Williams Outspoken Against Academic Plan

CHARLOTTE, N.C. – Roy Williams told reporters on Wednesday that he's not aware of any plans to increase North Carolina's admission standards ahead of the NCAA-mandated change in 2016.

The NCAA is set to increase its required minimum GPA from 2.0 to 2.3 in 2016, which applies to the current high school freshman class.

The Raleigh News & Observer reported last month that UNC Chancellor Holden Thorp indicated in an interview with the newspaper's reporters and editors that UNC may accelerate the NCAA timeline.

Williams addressed the issue when asked how the Chancellor's proposed changes would affect North Carolina's recruiting.

"I'm not so sure that everything that appeared was exactly what Chancellor Thorp meant," Williams said at the ACC Operation Basketball media event. "I personally don't think that anybody in the ACC is going to try to do any of those new measures before everybody else does them.

"I'm not trying to criticize my chancellor here, because I love him to death, but there are some things that can't be done. It's just not right, not fair and not giving somebody time to prepare. I don't know that that's going to be done."

Williams stressed that North Carolina has always had high standards and that he's not against those standards.

"I don't see us just jumping out of the window and doing something crazy now," Williams said. "We've had a problem; we're trying to fix the problem. We're making a lot of changes for the problem, but to me, I think that we're trying to move ahead."

The 10th-year UNC head coach said he's received no indication about a change being made prior to the 2016 mandate.

"Nobody's told me we're going to do those things," Williams said.

North Carolina athletic director Bubba Cunningham told InsideCarolina.com on Wednesday evening that the athletics department has spent a lot of time on campus with both the Chancellor's office and the admissions office discussing the 2016 standards and moving toward those standards.

"What we have done all along is admitted students that we think will be successful at Carolina," Cunningham said. "Our biggest challenge is ensuring that high school students know what the requirements are by 2016. And we're going to continue to work with admissions. The vast majority of the students that come to participate in sport exceed the 2016 standards now, but we want to make sure that we're fully prepared for all of the students by 2016."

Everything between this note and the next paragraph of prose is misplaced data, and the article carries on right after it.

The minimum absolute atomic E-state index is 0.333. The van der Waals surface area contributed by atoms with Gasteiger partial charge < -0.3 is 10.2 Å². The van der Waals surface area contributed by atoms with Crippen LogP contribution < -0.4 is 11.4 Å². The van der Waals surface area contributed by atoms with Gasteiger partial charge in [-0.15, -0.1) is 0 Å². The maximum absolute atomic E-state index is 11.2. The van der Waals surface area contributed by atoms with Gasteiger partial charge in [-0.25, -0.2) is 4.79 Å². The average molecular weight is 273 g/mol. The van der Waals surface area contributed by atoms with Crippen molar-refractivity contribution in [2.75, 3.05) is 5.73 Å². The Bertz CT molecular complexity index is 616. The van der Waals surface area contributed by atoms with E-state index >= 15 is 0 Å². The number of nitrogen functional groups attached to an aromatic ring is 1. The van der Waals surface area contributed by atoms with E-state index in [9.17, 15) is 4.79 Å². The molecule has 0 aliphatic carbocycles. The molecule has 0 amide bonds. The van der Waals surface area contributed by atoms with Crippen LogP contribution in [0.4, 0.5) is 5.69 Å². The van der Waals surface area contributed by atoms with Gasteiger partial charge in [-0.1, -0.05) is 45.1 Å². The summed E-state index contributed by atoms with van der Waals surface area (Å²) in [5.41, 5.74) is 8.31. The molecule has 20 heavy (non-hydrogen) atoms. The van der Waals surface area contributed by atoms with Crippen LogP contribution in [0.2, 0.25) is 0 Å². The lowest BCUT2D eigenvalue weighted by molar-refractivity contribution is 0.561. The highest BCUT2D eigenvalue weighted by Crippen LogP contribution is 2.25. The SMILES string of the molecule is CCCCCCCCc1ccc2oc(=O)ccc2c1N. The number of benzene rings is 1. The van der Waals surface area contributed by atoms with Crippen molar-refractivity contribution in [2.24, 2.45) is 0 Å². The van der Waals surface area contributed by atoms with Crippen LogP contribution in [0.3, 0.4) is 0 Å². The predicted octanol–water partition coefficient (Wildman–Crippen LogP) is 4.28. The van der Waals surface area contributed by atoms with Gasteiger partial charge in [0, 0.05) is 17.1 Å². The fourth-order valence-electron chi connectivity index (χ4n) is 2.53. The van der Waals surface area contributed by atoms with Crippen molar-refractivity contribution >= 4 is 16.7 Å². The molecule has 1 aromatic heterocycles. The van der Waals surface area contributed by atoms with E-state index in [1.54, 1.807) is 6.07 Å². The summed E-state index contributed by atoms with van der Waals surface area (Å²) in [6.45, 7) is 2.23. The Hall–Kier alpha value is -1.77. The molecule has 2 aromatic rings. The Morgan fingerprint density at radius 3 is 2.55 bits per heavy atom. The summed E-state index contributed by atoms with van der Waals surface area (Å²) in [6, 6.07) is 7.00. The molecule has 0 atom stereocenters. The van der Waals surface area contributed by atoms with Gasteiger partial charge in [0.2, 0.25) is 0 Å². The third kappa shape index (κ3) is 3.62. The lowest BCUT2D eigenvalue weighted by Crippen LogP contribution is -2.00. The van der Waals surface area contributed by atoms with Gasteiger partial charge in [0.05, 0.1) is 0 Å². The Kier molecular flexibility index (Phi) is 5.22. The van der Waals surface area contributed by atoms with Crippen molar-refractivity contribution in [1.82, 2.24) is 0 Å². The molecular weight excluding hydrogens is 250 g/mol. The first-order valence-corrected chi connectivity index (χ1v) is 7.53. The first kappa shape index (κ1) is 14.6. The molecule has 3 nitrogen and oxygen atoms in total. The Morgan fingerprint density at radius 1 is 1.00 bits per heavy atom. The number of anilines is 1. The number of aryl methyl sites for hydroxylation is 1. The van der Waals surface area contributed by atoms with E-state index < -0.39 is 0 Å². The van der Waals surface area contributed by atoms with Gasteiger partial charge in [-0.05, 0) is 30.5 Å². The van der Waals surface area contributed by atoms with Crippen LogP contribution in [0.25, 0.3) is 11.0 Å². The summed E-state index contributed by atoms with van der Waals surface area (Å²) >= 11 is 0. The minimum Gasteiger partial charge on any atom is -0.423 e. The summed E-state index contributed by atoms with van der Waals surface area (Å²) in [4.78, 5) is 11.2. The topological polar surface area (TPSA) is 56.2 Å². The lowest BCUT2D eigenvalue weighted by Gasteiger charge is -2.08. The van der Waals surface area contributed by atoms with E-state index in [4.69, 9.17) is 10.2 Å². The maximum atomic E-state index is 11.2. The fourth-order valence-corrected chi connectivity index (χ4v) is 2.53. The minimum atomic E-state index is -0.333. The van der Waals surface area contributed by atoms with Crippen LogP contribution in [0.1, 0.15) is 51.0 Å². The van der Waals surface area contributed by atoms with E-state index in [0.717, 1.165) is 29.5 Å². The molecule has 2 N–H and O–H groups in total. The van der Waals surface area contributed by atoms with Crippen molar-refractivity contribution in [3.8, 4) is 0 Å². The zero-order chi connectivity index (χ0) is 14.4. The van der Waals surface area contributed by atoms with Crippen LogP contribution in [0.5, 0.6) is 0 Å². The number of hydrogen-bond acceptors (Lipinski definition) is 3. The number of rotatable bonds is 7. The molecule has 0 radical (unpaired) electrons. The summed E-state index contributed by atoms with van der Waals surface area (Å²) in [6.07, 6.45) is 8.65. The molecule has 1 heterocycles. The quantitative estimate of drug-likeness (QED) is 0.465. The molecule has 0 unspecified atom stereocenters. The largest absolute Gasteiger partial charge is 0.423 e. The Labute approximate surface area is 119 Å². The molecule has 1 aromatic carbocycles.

When asked if North Carolina would increase its GPA requirements ahead of the NCAA timeline, Cunningham reiterated the school's emphasis on admitting qualified student-athletes.

"We're going to continue to admit students that can succeed at Carolina," Cunningham said. "As I said, a lot of them currently exceed the new standards in addition to today's standards. We're going to continue to admit students that we think can be successful. We're going to continue to work with admissions and our faculty committee to admit students that we think will graduate."

In July, Williams told ESPN.com's Robbi Pickeral that he didn't believe the NCAA's move to a 2.3 GPA requirement had been properly planned.

"Several years ago, we went to increasing the number of core courses," Williams told ESPN.com. "There was a massive publication, a program to educate the high schools on what was going to happen. I haven't seen any of that now; none of the high schools know what is going on. Then, in my opinion, there was a massive educational process to tell them, ‘This is what's going to have to be done.' But right now, I haven't seen that."

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